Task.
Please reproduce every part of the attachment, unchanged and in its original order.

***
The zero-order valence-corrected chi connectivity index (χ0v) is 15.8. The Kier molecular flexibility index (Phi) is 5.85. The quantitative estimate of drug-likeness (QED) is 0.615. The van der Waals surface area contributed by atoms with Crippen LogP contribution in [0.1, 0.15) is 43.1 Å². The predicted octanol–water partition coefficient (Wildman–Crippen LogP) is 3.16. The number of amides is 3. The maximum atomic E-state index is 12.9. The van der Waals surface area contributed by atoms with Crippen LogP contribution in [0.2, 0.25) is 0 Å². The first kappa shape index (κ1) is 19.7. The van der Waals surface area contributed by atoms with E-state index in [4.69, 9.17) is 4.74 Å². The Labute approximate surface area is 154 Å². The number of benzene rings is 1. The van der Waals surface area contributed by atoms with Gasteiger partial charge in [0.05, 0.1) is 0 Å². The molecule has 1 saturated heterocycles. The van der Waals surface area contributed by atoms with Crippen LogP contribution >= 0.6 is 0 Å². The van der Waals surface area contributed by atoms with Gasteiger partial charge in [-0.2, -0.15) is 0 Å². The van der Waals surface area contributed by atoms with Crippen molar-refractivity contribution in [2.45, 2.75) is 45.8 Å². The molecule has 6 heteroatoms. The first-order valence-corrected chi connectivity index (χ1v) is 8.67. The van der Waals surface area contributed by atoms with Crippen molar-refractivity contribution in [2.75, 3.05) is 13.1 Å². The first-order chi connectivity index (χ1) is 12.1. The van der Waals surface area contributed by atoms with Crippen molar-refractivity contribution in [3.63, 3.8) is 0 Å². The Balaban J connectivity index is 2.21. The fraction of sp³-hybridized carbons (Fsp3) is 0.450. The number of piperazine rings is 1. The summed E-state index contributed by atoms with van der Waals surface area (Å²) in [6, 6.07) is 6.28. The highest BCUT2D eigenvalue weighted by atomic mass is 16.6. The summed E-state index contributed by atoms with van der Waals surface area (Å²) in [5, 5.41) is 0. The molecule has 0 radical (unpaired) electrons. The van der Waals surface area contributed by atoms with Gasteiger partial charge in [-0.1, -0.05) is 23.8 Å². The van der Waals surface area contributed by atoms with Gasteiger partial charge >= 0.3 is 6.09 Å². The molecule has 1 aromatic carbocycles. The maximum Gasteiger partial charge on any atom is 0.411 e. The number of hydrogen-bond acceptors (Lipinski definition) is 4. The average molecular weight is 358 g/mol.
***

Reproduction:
The zero-order valence-corrected chi connectivity index (χ0v) is 15.8. The Kier molecular flexibility index (Phi) is 5.85. The quantitative estimate of drug-likeness (QED) is 0.615. The van der Waals surface area contributed by atoms with Crippen LogP contribution in [0.1, 0.15) is 43.1 Å². The predicted octanol–water partition coefficient (Wildman–Crippen LogP) is 3.16. The number of amides is 3. The maximum atomic E-state index is 12.9. The van der Waals surface area contributed by atoms with Crippen LogP contribution in [0.2, 0.25) is 0 Å². The first kappa shape index (κ1) is 19.7. The van der Waals surface area contributed by atoms with E-state index in [4.69, 9.17) is 4.74 Å². The Labute approximate surface area is 154 Å². The number of benzene rings is 1. The van der Waals surface area contributed by atoms with Gasteiger partial charge in [0.05, 0.1) is 0 Å². The molecule has 1 saturated heterocycles. The van der Waals surface area contributed by atoms with Crippen LogP contribution >= 0.6 is 0 Å². The van der Waals surface area contributed by atoms with Gasteiger partial charge in [-0.2, -0.15) is 0 Å². The van der Waals surface area contributed by atoms with Crippen molar-refractivity contribution in [2.45, 2.75) is 45.8 Å². The molecule has 6 heteroatoms. The first-order valence-corrected chi connectivity index (χ1v) is 8.67. The van der Waals surface area contributed by atoms with Crippen molar-refractivity contribution in [2.75, 3.05) is 13.1 Å². The first-order chi connectivity index (χ1) is 12.1. The van der Waals surface area contributed by atoms with Crippen molar-refractivity contribution in [3.63, 3.8) is 0 Å². The Balaban J connectivity index is 2.21. The fraction of sp³-hybridized carbons (Fsp3) is 0.450. The number of piperazine rings is 1. The summed E-state index contributed by atoms with van der Waals surface area (Å²) in [6, 6.07) is 6.28. The highest BCUT2D eigenvalue weighted by atomic mass is 16.6. The summed E-state index contributed by atoms with van der Waals surface area (Å²) in [5, 5.41) is 0. The molecule has 0 radical (unpaired) electrons. The van der Waals surface area contributed by atoms with Gasteiger partial charge in [-0.1, -0.05) is 23.8 Å². The van der Waals surface area contributed by atoms with Gasteiger partial charge >= 0.3 is 6.09 Å². The molecule has 1 aromatic carbocycles. The maximum Gasteiger partial charge on any atom is 0.411 e. The number of hydrogen-bond acceptors (Lipinski definition) is 4. The average molecular weight is 358 g/mol.